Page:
Features Blog » 20th Century Sculpture
A blog dedicated to Modern British Art from Lund Humphries, the leading publisher of books on the subject.
George Fullard would have turned ninety-seven today. I don’t know what he’d be working on now – a monument to Boris Johnson, maybe, constructed from U-shaped sewage pipes. Because I imagine the humour and anger and inventiveness of the younger Fullard still burning bright. I know these qualities well, because for the best part of a year, between May 2015 and the spring of 2016, I lived with Fullard. At least, that was how it felt. Fullard himself wasn’t actually physically present – he’d died of a heart attack on Christmas Day 1973, aged fifty. But, if there was no body in the room, there was plenty of evidence.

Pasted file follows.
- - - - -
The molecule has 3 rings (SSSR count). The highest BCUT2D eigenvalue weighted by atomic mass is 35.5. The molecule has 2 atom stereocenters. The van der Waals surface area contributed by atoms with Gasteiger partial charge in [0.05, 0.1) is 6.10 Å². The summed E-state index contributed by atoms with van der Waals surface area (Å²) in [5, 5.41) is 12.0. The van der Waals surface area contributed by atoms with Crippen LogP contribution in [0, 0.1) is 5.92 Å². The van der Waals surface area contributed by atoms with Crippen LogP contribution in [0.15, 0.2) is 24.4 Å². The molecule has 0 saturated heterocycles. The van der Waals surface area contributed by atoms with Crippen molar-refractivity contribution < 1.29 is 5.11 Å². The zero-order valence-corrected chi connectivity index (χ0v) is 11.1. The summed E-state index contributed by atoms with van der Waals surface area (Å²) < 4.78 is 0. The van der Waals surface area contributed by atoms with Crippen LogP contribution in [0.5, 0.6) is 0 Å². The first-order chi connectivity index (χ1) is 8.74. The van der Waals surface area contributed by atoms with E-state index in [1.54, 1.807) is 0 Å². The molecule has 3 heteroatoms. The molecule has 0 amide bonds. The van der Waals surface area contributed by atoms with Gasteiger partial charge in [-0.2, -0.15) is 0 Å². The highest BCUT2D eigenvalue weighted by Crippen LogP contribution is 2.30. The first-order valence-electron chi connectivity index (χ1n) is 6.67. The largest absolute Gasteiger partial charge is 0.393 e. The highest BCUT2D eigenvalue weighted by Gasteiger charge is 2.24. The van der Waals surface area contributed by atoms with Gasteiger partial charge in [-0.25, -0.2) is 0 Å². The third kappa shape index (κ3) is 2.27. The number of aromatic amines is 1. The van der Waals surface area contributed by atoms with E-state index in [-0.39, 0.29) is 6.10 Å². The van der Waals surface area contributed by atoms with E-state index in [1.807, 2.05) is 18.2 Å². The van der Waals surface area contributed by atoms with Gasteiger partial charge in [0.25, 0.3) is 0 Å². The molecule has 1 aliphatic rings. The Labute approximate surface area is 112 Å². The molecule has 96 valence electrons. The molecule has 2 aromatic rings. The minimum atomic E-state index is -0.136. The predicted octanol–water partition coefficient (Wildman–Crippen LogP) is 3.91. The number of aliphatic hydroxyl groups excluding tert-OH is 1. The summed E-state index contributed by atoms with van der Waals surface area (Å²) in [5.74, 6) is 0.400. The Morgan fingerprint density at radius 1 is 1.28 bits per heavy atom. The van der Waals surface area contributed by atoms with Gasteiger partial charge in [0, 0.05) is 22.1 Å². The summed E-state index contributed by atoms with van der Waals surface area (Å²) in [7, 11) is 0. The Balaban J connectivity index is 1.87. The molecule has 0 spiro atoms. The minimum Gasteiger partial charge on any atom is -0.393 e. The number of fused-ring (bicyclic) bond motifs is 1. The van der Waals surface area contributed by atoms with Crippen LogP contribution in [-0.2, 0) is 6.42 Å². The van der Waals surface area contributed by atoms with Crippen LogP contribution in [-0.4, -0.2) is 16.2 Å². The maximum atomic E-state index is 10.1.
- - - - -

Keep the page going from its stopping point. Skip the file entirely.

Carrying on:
Posted onI began to think about relations between architects and artists on a visit to Paris. In areas like Montparnasse, there’s a concentration of stylish studio-houses around the Parc Montsouris, many of them designed by architects like Le Corbusier, Perret and Lurçat. Twentieth-century architects are often said to have ignored their clients’ wishes in order to pursue their own ideas. But could that be true in buildings which accommodated particular needs and ways of working? They made me wonder about the importance of the artist-client, and whether the studios built for them actually represented a joint project.
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